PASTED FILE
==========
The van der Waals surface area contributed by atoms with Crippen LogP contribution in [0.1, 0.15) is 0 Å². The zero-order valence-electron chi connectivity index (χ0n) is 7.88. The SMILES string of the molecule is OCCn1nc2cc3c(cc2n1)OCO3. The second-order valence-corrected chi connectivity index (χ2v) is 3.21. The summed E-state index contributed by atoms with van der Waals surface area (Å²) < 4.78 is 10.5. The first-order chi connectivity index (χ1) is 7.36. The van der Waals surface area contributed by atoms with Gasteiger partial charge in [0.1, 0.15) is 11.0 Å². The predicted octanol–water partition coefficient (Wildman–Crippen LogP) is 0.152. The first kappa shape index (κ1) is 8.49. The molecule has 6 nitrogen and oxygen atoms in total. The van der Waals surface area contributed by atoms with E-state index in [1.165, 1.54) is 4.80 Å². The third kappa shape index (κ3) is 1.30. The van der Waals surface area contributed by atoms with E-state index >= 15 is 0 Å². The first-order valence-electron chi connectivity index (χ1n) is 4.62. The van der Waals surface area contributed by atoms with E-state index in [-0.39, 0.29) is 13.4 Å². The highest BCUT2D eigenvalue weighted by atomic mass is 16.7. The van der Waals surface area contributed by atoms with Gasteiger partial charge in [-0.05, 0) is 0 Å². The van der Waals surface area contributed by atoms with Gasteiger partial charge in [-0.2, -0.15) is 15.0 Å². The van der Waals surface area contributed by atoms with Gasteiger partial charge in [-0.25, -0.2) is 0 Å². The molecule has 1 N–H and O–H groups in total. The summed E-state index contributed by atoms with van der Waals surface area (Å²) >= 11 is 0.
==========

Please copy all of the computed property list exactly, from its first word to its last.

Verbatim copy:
The van der Waals surface area contributed by atoms with Crippen LogP contribution in [0.1, 0.15) is 0 Å². The zero-order valence-electron chi connectivity index (χ0n) is 7.88. The SMILES string of the molecule is OCCn1nc2cc3c(cc2n1)OCO3. The second-order valence-corrected chi connectivity index (χ2v) is 3.21. The summed E-state index contributed by atoms with van der Waals surface area (Å²) < 4.78 is 10.5. The first-order chi connectivity index (χ1) is 7.36. The van der Waals surface area contributed by atoms with Gasteiger partial charge in [0.1, 0.15) is 11.0 Å². The predicted octanol–water partition coefficient (Wildman–Crippen LogP) is 0.152. The first kappa shape index (κ1) is 8.49. The molecule has 6 nitrogen and oxygen atoms in total. The van der Waals surface area contributed by atoms with E-state index in [1.165, 1.54) is 4.80 Å². The third kappa shape index (κ3) is 1.30. The van der Waals surface area contributed by atoms with E-state index >= 15 is 0 Å². The first-order valence-electron chi connectivity index (χ1n) is 4.62. The van der Waals surface area contributed by atoms with E-state index in [-0.39, 0.29) is 13.4 Å². The highest BCUT2D eigenvalue weighted by atomic mass is 16.7. The van der Waals surface area contributed by atoms with Gasteiger partial charge in [-0.05, 0) is 0 Å². The van der Waals surface area contributed by atoms with Gasteiger partial charge in [-0.2, -0.15) is 15.0 Å². The van der Waals surface area contributed by atoms with Gasteiger partial charge in [-0.25, -0.2) is 0 Å². The molecule has 1 N–H and O–H groups in total. The summed E-state index contributed by atoms with van der Waals surface area (Å²) >= 11 is 0.